School of Social Sciences

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      Europe Japan Research Centre

  • Podcasts

    Europe Japan Research Centre

    Podcasts from the Europe Japan Research Centre seminar series

    • And I Dance with Somebody: HIV/AIDS Activism, Queer Politics and Performance in 1990s Japan

      [Recorded 9th December 2020] Recent years have seen an increased focus on global cultural histories of HIV/AIDS of the 1980s and 1990s. However these have tended to focus on the transnational circulation of cultural products, activist networks and people across the North Atlantic, and specifically in the Anglophone world. In this talk marking World AIDS Day, I make some preliminary claims for a greater significance of Japan in a global history of HIV/AIDS of the 1990s. I focus on the events surrounding the first World AIDS Conference held outside Europe and North America (in Yokohama in 1994) and the transnational movements of theatre productions, performance, visual arts and other cultural products in and out of Japan around this time period. Mark Pendleton is Senior Lecturer in Japanese Studies in the School of East Asian Studies at University of Sheffield. He is an editor of the Routledge Companion to Gender and Japanese Culture and has published numerous chapters and articles in journals like Japan Forum and Japanese Studies.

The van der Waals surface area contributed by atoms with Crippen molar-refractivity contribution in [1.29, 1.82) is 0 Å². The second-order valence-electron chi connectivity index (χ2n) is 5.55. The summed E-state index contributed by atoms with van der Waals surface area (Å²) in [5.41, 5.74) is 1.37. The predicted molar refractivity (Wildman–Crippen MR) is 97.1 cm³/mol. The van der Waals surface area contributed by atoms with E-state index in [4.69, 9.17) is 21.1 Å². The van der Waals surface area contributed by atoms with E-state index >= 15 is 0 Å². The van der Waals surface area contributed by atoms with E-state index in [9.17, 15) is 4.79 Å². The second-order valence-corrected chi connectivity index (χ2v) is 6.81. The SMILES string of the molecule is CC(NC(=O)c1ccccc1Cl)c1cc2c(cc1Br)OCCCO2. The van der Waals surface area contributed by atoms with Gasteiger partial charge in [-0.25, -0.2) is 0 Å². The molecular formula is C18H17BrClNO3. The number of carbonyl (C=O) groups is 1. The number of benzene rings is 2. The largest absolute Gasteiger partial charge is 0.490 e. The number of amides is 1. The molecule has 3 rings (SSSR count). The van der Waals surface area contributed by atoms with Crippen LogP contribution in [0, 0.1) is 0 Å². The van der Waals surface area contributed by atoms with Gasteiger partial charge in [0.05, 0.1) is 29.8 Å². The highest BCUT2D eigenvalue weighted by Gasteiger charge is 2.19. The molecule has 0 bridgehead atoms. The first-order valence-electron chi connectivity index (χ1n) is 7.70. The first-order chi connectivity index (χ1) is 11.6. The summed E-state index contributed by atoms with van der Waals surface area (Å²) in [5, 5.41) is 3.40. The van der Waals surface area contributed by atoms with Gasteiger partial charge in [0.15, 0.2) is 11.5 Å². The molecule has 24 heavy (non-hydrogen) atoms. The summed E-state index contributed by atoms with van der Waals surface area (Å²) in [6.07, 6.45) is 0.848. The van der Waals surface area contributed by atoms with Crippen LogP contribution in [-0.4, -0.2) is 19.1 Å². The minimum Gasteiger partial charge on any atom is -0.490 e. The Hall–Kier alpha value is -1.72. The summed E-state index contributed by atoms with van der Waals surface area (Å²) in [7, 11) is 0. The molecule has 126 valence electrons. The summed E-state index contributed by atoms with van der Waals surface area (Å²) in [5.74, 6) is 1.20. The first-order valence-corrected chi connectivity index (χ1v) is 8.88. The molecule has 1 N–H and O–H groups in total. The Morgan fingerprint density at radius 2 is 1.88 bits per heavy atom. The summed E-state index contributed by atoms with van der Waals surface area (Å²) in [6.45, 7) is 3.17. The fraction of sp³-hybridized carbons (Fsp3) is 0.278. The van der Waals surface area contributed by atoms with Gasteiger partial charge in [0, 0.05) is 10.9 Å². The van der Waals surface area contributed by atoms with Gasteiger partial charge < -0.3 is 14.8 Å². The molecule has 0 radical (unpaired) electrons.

Mark Pendleton, Senior Lecturer, University of Sheffield

    • Ascetic Ressentiment: Historical Consciousness and Mountain Politics in Northeastern Japan

      [Recorded 18th November 2020] In this talk, I will discuss competing streams of historical consciousness in Mount Haguro, a sacred mountain in northeastern Japan known for its mountain ascetic traditions. Applying the notion of ressentiment (historical alienation) to the longue dureé of religious history in Mount Haguro, I demonstrate how contemporary conflicts in the mountain ascetic community are rooted not only in a historic rift between Shintō and Buddhism in the early Meiji period, but in a greater dynamic at play in Japanese religious history between nativism and cosmopolitanism. Shayne A. P. Dahl received his PhD in Sociolinguistic Anthropology at the University of Toronto in 2019. His doctoral research considered recent innovations of Shugendo (mountain asceticism) in Yamagata Prefecture, Japan. In 2017, he produced an ethnographic film, The Buddha Mummies of North Japan, which explored the modern worship and significance of mummified monks in a sacred mountain range called Dewa Sanzan. He has published about post-disaster pilgrimage Dewa Sanzan and is currently writing book manuscript based on his doctoral fieldwork that will explore themes of religion, historical consciousness, and ecology in a post-disaster context.